Bhalswa slum
The Bhalswa slum is a community of poor people living in Delhi, India and it is located in the north western part of the city in the area Bhalwsa Jahangir Pur, a census town in North West district in the state of Delhi, India, where a large proportion of the city's urban poor resides. It has a population of more than 10,000 people, living in dire conditions and without access to basic amenities and it is situated next to Bhalswa 'Horseshoe' Lake and the site chosen for this competition is located to the West of Bhalswa, adjacent to the mentioned lake. The site is currently undeveloped and presents an opportunity to deliver affordable and sustainable housing to the area.

"The Bhalswa slum was established some 50 years ago by poor migrants from Uttar Pradesh, Bihar and other states. They came to Delhi in search of a better life and to escape poverty and exploitation in their home states. Since then, the slum has grown and today it is home to a wide range of ethnic and cultural groups. The slum dwellers face numerous challenges. They are deprived of access to basic services such as healthcare, water, sanitation and electricity. With no source of income, many of them turn to begging, stealing and drug peddling to make ends meet"

The Bhalswa slum also has a very high crime rate, with a high percentage of men and women incarcerated for their involvement in criminal activities. Despite all these problems, the residents of Bhalswa slum are trying to improve their lives. Several NGO's are working to provide better living conditions and access to basic necessities. New initiatives have been taken up to empower the residents, such as setting up small businesses, and businesses such as tailoring and day care centers. NGOs have also started awareness campaigns about hygiene and health care. The Government of Delhi has been taking steps to improve the condition of the slum. For instance, they have built houses for some of the residents and are providing free health care and education to the children living there. The Bhalswa slum is a prime example of deprivation and poverty, but its inhabitants are still hopeful of achieving a better quality of life. With the help of the government, NGOs and other organizations, the Bhalswa slum can become an example of progress and development and be a symbol of hope for India's poor.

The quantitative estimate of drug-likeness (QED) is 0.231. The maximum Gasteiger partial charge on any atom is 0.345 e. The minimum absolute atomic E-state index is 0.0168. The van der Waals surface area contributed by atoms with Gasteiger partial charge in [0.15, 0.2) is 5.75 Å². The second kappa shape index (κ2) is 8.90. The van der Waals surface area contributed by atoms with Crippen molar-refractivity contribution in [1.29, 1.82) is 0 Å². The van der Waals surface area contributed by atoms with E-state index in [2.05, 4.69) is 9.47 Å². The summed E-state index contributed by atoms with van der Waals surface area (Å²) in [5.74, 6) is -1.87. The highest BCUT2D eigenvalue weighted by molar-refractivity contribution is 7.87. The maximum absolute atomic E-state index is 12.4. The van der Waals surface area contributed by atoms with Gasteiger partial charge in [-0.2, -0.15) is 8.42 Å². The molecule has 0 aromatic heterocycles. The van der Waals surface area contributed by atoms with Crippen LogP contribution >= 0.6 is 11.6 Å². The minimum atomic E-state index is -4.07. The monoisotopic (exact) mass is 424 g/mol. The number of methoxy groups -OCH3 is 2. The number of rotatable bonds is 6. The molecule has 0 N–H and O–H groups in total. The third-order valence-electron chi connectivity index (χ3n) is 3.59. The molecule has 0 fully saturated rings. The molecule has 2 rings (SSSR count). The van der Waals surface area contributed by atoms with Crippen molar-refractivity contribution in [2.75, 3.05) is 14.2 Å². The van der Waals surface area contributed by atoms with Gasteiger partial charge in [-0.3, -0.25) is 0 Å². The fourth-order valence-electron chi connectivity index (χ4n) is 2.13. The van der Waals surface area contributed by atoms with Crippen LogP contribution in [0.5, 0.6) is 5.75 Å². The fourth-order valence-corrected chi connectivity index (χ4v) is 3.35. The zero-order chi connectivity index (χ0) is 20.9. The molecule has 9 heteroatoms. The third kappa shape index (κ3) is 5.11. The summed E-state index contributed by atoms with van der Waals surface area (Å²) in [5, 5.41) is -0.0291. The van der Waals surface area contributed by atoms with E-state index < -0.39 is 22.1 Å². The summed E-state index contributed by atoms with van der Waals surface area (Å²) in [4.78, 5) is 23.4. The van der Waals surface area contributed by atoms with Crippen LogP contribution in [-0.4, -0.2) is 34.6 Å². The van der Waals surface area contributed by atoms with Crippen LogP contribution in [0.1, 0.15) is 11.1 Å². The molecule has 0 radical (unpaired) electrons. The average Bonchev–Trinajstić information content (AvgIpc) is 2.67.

Nochikuppam slum
Being an urban slum and an age-old settlement situated at the end of the Marina Beach in Chennai, which houses more than a thousand families, most of them belonging to fishing occupation and this slum has improved in terms of providing basic amenities like sanitation, providing education for girls and minimising crimes against women. However, a few things still have not changed. Alcohol abuse, housing facilities and communal violence continue to be matters of grave concern.

Nochikuppam or "here and there" in Tamil, is a small, coastal fishing village located in Chennai, India. Located in between two National Highways on the Bay of Bengal, Nochikuppam is an example of a subsistence-based fishing community in India, existing amidst and in the long shadow of extreme poverty and economic deprivation. Nochikuppam was formed when a group of small local fishermen and potters moved to this location due to rapid urbanization and industrialization in and around Chennai. These families have been living here since as far back as the 1930s, with few, if any, improvements to their living conditions. Some of the local fishermen decided to put up a series of makeshift shacks in this area and since then, it has been the de facto residence for about 1,500 people.